Wind power


In 2005-06 demand for electricity in India exceeded supply by an estimated 8.3% in terms of total requirements. The Center estimates that installed generation capacity needs to reach 200,000 mw by 2012. The country added 1,253 mw of wind power in 2005 taking cumulative installation to 4,253mw.

When investments were made by few people in wind mills way back in 2001 friends thought that the money was lost. They were surprised what one can do with the power it generates and how does anybody can make money out of it. There were others with a few lakhs of rupees to spare getting into the game in cities where wind speed was optimal for the wind mill almost about 350 days in a year. In large part, their interests were fuelled by firm Suzion Energy. It is now responsible for 50% of the 5,000 mw of wind generated power in the country.

The company works in much the same way that a real estate developer would. It starts out by identifying a plot of land, and takes on an average three years to get approvals and develop it. Having done that, it woos people with funds to spare to buy a wind mill on the plot. Once an investor agrees to buy one, the company draws up power purchase agreements (PPA) with the state electricity board (SEB). The investor receives the revenues from the SEB. The investments are risk free and expenses are negligible. On its part, the company makes money by building the mills and charging 1% of total investment every year to maintain and operate the windmill.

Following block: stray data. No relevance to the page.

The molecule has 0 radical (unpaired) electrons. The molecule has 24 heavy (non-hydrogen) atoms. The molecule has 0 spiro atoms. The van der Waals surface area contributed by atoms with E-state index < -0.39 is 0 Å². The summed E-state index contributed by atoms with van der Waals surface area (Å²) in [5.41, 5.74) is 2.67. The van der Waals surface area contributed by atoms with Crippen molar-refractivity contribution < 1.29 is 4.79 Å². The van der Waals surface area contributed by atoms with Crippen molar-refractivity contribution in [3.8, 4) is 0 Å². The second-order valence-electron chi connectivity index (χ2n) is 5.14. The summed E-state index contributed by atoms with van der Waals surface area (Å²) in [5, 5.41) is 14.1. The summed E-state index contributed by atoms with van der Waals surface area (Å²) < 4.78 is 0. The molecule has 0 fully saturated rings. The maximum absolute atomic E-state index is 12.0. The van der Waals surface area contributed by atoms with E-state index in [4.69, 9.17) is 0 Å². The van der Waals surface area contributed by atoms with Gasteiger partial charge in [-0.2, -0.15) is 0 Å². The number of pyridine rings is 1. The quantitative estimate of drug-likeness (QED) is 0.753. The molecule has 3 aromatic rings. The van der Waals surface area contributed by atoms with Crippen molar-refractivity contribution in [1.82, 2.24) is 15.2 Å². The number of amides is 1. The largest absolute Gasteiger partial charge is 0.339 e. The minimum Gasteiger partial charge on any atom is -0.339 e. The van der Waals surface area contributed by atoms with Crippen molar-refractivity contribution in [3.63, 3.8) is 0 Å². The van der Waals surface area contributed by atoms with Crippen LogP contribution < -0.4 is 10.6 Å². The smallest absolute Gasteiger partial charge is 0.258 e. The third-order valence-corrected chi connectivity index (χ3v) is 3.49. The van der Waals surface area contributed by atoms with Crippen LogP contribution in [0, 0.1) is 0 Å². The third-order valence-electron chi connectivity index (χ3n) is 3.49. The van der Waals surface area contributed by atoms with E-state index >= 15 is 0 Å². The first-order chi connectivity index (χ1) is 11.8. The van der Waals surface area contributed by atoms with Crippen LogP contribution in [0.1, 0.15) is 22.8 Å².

From an investors perspective It’s a totally risk free long-term investment. Incidentally other businesses say like textiles or hardware generate identical returns as that from the windmill and are currently in the region of 12-16%.

The windmill on its part generates nearly 15 lakh units of power each year. That gives the investor an annual income of Rs.52 lakh. After deducting the interest payable, Rs. 60,000 in annual insurance and Rs. 15,000 to the SEB as its charges, he is left with a tax free Rs 25 lakh on an investment of Rs 2 crores. Add to this depreciation benefits that he can claim and it becomes fairly obvious why the investor is on a good wicket.

Making life easier is the fact that government rules require SEBs to buy 10% of its annual power requirements from wind generated sources. The craze to buy wind mills is expected to get a further fillip with companies in the sector attempting to set up windmill co-operatives. These cooperatives will be easier to handle when the productive tax credit (PTC) system is introduced in the country.

Under this system, a wind mill owner gets further incentives for each unit of power generated. The proposal is pending approval by the ministry of non-conventional energy sources. In the PTC system, tax credits are linked to actual power produced. Tax authorities like that because this eliminates the possibility of anybody availing benefits by overstating the power they actually generated.